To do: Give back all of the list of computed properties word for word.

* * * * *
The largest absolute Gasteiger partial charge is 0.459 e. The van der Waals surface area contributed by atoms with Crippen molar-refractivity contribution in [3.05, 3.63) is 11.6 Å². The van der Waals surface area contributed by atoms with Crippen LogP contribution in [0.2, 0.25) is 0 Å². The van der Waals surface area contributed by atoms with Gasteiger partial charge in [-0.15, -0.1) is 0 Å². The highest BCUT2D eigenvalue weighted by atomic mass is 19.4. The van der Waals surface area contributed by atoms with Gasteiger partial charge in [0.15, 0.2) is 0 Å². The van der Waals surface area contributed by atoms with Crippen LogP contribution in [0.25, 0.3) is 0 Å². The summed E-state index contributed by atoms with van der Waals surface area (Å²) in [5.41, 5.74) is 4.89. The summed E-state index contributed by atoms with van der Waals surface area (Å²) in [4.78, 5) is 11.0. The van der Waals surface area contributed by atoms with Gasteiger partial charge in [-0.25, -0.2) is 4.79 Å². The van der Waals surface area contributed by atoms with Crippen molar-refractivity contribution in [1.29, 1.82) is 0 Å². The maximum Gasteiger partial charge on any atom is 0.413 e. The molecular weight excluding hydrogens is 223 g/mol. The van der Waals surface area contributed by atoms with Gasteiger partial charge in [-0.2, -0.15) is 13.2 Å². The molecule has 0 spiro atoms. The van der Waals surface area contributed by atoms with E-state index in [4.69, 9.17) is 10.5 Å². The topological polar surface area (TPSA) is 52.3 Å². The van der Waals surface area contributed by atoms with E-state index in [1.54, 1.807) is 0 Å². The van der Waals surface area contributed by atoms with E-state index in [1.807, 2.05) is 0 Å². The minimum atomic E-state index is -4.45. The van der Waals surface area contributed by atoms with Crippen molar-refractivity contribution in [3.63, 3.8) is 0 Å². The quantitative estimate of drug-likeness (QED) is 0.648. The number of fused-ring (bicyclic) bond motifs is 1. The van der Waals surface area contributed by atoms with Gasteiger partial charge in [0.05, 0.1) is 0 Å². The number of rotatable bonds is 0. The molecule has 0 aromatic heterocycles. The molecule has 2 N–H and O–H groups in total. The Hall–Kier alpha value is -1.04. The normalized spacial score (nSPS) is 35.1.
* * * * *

The largest absolute Gasteiger partial charge is 0.459 e. The van der Waals surface area contributed by atoms with Crippen molar-refractivity contribution in [3.05, 3.63) is 11.6 Å². The van der Waals surface area contributed by atoms with Crippen LogP contribution in [0.2, 0.25) is 0 Å². The van der Waals surface area contributed by atoms with Gasteiger partial charge in [-0.15, -0.1) is 0 Å². The highest BCUT2D eigenvalue weighted by atomic mass is 19.4. The van der Waals surface area contributed by atoms with Gasteiger partial charge in [0.15, 0.2) is 0 Å². The van der Waals surface area contributed by atoms with Crippen LogP contribution in [0.25, 0.3) is 0 Å². The summed E-state index contributed by atoms with van der Waals surface area (Å²) in [5.41, 5.74) is 4.89. The summed E-state index contributed by atoms with van der Waals surface area (Å²) in [4.78, 5) is 11.0. The van der Waals surface area contributed by atoms with Gasteiger partial charge in [-0.25, -0.2) is 4.79 Å². The van der Waals surface area contributed by atoms with Crippen molar-refractivity contribution in [1.29, 1.82) is 0 Å². The maximum Gasteiger partial charge on any atom is 0.413 e. The molecular weight excluding hydrogens is 223 g/mol. The van der Waals surface area contributed by atoms with Gasteiger partial charge in [-0.2, -0.15) is 13.2 Å². The molecule has 0 spiro atoms. The van der Waals surface area contributed by atoms with E-state index in [4.69, 9.17) is 10.5 Å². The topological polar surface area (TPSA) is 52.3 Å². The van der Waals surface area contributed by atoms with E-state index in [1.54, 1.807) is 0 Å². The van der Waals surface area contributed by atoms with E-state index in [1.807, 2.05) is 0 Å². The minimum atomic E-state index is -4.45. The van der Waals surface area contributed by atoms with Crippen molar-refractivity contribution in [3.63, 3.8) is 0 Å². The quantitative estimate of drug-likeness (QED) is 0.648. The number of fused-ring (bicyclic) bond motifs is 1. The van der Waals surface area contributed by atoms with Gasteiger partial charge in [0.05, 0.1) is 0 Å². The number of rotatable bonds is 0. The molecule has 0 aromatic heterocycles. The molecule has 2 N–H and O–H groups in total. The Hall–Kier alpha value is -1.04. The normalized spacial score (nSPS) is 35.1.